Global stock markets and the U.S. dollar slipped sharply on news that Republican candidate Donald Trump has been elected as the 45th president of the United States, while U.S. stocks opened broadly lower on Wall Street.
Investors reportedly fear Trump's surprise victory could cause global economic and trade turmoil, and years of policy unpredictability.
European stocks tumbled in opening deals on November 9 after Trump, who has vowed to buck the political establishment, beat Democratic rival Hillary Clinton, who has served in numerous public posts including in the U.S. Senate and as secretary of state.
U.S. stock futures dived 5 percent at one point, worse than the early fallout from Britain's largely unanticipated decision to leave the European Union in the so-called Brexit vote in June.
Wall Street stock index futures were down by as much as 3 percent but a sharp dip at the opening of trading in New York on November 9 turned to a slight decline as trading continued..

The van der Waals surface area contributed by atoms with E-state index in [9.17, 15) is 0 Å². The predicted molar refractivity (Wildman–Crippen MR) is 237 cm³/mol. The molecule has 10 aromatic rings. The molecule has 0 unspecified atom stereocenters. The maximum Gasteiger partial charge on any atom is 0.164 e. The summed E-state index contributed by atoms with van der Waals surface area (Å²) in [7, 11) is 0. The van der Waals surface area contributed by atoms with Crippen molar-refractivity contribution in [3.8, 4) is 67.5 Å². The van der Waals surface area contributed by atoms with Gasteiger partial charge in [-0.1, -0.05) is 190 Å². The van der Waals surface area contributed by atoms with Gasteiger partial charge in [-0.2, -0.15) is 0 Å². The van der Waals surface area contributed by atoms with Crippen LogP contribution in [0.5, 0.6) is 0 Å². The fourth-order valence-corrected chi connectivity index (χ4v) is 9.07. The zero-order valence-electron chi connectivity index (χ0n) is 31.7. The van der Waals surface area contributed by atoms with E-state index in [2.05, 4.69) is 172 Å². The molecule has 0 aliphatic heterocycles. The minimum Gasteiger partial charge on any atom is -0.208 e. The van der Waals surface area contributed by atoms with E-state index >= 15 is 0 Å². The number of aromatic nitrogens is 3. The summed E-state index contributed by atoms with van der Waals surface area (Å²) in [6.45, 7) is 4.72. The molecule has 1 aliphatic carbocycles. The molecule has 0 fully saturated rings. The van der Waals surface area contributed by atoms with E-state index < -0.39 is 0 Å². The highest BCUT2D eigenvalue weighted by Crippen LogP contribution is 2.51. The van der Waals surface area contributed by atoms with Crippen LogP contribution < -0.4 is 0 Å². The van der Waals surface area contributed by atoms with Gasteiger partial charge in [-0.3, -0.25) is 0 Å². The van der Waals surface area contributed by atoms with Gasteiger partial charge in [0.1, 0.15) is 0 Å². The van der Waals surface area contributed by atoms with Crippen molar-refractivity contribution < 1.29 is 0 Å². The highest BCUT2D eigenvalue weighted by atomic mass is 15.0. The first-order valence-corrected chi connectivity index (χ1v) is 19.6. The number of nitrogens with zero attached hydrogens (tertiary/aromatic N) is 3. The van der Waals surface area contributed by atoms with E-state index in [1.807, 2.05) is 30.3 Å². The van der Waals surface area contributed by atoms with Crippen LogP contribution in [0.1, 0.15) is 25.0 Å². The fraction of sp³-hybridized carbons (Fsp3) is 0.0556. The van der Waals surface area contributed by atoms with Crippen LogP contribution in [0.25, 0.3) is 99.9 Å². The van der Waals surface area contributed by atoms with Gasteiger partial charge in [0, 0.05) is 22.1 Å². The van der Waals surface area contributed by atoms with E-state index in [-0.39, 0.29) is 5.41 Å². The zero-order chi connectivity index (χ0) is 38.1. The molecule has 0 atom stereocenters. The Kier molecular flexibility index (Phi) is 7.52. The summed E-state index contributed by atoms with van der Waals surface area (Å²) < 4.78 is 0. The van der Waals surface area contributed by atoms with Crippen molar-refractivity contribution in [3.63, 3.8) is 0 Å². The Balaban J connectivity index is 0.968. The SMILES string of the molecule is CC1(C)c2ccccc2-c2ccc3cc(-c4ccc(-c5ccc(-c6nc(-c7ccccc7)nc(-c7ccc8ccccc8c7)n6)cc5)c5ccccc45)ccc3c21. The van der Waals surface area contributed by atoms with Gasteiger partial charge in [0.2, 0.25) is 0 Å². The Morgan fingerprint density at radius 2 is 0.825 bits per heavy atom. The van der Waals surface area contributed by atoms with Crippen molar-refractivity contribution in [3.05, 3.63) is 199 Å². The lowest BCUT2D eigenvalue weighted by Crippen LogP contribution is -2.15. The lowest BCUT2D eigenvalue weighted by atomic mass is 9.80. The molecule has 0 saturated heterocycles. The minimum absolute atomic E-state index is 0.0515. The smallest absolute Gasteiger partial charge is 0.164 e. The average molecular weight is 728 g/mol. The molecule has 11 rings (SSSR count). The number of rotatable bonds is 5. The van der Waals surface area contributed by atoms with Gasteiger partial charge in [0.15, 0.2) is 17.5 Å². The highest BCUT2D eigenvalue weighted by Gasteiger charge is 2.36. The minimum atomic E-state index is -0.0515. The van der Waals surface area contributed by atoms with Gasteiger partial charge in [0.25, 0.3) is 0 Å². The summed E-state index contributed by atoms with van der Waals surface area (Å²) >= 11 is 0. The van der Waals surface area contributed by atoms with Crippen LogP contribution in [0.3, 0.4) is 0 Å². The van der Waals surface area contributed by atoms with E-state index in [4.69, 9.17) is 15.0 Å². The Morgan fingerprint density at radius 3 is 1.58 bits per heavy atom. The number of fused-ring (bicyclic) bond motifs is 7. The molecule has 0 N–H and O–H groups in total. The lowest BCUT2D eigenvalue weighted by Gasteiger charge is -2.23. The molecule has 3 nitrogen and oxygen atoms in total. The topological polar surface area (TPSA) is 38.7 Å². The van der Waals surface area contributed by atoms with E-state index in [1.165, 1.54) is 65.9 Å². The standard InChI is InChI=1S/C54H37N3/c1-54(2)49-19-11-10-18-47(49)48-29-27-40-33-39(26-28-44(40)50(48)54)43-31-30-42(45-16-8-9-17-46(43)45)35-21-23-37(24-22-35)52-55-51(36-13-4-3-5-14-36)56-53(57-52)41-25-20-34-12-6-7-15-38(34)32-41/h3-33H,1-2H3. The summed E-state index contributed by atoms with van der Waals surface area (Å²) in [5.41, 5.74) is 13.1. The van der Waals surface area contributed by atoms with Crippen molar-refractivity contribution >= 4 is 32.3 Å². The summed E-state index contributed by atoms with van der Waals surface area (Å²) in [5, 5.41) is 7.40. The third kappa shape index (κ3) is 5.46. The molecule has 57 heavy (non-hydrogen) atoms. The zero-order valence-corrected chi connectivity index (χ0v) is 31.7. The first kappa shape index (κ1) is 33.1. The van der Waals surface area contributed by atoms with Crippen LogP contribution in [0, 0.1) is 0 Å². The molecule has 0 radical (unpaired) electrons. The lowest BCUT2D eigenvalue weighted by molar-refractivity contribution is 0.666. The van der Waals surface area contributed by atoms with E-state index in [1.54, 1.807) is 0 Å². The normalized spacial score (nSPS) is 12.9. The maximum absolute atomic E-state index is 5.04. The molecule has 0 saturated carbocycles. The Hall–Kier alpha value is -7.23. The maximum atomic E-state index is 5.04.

The U.S. dollar went into a tailspin against the yen and euro, which spiked by 1.3 percent against the U.S. currency. Oil prices plunged by over 4 percent to $43.17 a barrel.
Tokyo stocks plummeted by nearly 5 percent in a half day of trading on November 9 while Hong Kong indexes dived by 3.3 percent and Seoul stocks plunged 2.8 percent.
Trump campaigned against free-trade deals like NAFTA and the more recently signed Trans-Pacific Partnership, suggested taxing imports from countries like China and Mexico, and touted building a wall on the southern border to block illegal immigration that the Mexican government would pay for.
Running counter to falls in global financial markets, Russian stocks rose amid apparent perceptions that Trump could ease some of the damage in relations with Moscow. Russia's dollar-denominated RTS index gained 1.2 percent, while the ruble-denominated Micex went up 1.0 percent.
Perhaps due to Trump's pledge to build a "beautiful wall" between the United States and Mexico if he wins the presidency, the Mexican peso has been especially battered, falling to a record low against the dollar.
Risk-averse investors reportedly viewed the prospect of a Clinton administration's policies as mostly a continuation of the "status quo" established by President Barack Obama.
The Republicans also retained control of both houses of the U.S. Congress, potentially giving Trump considerable leverage once he is sworn into office on January 20.